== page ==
Travel can be stressful for anyone. If you’re taking insulin to control your diabetes, taking a trip has other challenges.
Those roadblocks shouldn’t keep you from visiting relatives, seeing new places, or enjoying the journey. The poet Robert Louis Stevenson wrote, “I travel not to go anywhere, but to go. I travel for travel's sake.”
So if you’re taking insulin, go. Get out. See the world.
Just keep a few things in mind.
Prepare to Go There
“Think ahead and be prepared,” says Kellie Antinori-Lent, a registered nurse at the University of Pittsburgh Medical Center-Shadyside Hospital. “There’s so many times that I’ve had patients call me and say, ‘Oh, I’m leaving tomorrow for a trip, and I don’t have this or I don’t have that.’ And then you’re scrambling ... and that puts you at risk. So, definitely, think ahead.”
Here are your steps:
Know what you need to manage your diabetes: Insulin, glucose gel, glucose tablets, your blood glucose monitor. Test strips. Syringes. Insulin pens. If you use an insulin pump, take an extra battery. You know what you need to keep your glucose levels where they should be.
Take more than you think you need: Overpack your diabetes supplies, even if you’re taking a short trip. What if your flight is delayed? What if your luggage gets lost? What if your car gets a flat tire?
“We always tell people to bring twice as many supplies as they think they’ll need. That’s very important,” says Pamela Allweiss, MD, a medical officer for the CDC. “I’m talking about insulin or pills or supplies or strips or whatever. And it’s always good to take the same type of insulin that you normally use.”
Get it together: You don’t want your insulin in one bag and your blood glucose monitor in another. You don’t want glucose tablets mixed in with another medicine. If you snack on, say, granola bars or peanut butter crackers once in a while to keep your blood sugar up, put them in the same place as the rest of your diabetes stuff.
And keep it with you: Don’t keep it in the trunk of your car. Temperatures could affect the medicine. And if you need your insulin quickly, you don’t want to be digging under six suitcases and that box of beach toys.
“Have a little handy-dandy bag with your immediate supplies at hand. That’s one of the first things,” Allweiss says.
If you’re flying, never put your diabetes supplies in a checked bag. Take them onboard, in a carry-on, in its own separate bag. Or even as its own carry-on. And don’t stick it in the overhead bin in case you need something quickly.
A note about your carry-on: Tell the Transportation Security Administration (TSA) officials at the airport what you’re carrying. Have them hand check your bag. If you’re using an insulin pump, have them pat you down if you don’t want to go through the metal detector.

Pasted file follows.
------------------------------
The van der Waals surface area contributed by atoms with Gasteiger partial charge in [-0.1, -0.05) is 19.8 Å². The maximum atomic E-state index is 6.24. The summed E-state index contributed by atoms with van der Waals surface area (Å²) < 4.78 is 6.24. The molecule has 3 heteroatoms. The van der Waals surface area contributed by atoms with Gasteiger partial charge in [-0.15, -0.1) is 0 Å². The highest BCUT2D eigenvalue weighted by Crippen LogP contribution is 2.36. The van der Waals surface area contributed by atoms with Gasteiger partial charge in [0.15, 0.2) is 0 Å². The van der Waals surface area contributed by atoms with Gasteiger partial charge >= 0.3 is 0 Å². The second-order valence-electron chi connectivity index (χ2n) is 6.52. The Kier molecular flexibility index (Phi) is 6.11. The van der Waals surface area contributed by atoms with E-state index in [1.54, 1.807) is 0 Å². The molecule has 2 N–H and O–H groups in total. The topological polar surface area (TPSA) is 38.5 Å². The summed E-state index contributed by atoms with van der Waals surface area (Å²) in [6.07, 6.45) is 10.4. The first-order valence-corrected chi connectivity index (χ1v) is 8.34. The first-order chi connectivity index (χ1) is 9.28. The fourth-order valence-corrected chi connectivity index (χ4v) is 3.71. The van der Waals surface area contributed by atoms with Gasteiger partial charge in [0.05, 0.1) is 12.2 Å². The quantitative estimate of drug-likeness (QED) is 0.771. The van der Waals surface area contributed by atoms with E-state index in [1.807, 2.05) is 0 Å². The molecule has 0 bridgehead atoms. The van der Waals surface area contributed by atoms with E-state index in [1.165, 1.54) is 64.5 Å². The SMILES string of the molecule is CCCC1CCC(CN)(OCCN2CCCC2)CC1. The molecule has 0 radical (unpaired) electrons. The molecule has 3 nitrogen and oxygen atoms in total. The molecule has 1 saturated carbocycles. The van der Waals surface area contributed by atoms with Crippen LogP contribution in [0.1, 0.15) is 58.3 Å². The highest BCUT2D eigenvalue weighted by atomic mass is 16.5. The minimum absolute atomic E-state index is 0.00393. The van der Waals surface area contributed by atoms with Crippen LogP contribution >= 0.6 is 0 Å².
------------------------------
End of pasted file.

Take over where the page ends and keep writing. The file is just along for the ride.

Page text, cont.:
Test, Test, Test
Time-zone changes. Different foods. More food. Less food. Meals at different times of the day. Snacks when you don’t normally have them. A change in exercise habits (for better or worse). A lack of sleep. All can affect your blood glucose levels.
So don’t rely on how you feel. Keep that blood glucose monitor nearby, and test often.
You may have to adjust when you take your insulin, or how often, or maybe even the type of insulin. It’s a good idea to talk with your doctor or a diabetes educator before you hit the trail.
Take Care of Yourself
Anyone with diabetes knows that you have to watch your feet. So wear sandals or sneakers on the beach. Never go barefoot. If your feet swell -- that sometimes happens during flights, especially -- think about compression socks. Move your ankles. Point your toes. That helps. And after a long day on your feet, check for blisters or other injuries.
Get your exercise in while you’re away from home, too. And if you need to rest after a long day sometimes vacations can be sooo exhausting -- listen to your body. Take it easy.
Lastly, avoid overeating or drinking too much alcohol. You might be on vacation, but your diabetes isn’t.
Some Final Tips
Bring along a note from your doctor and a written prescription for insulin or other medicine in case you need more while you’re away. Make sure everything’s labeled, too, with the original label, if possible.
Ask the manufacturer of your insulin pump for a backup. Some provide an extra one for customers who are traveling.
If you’re traveling to a country where a different language is spoken, learn how to say a few key phrases like, “I’m a diabetic,” “sugar,” and “orange juice, please.”
If you’re expecting a meal on a plane, don’t expect it to fit into your normal diet. Either get with the airline ahead of time to get a meal designed for those with diabetes -- check the carrier’s web site for details -- or make sure you bring food with you.
Introduce yourself to a flight attendant. If during the flight you need some snacks to deal with dropping blood glucose levels, the flight crew often can provide juice or something else to help.
If you have to use insulin on a plane, be careful. The pressurized cabin could affect the air in the syringe, too. Make sure there are no air bubbles before your inject.
Find a couple of doctors who treat diabetes in the area where you’re traveling. If you’re going abroad, you might want to make sure they speak your language.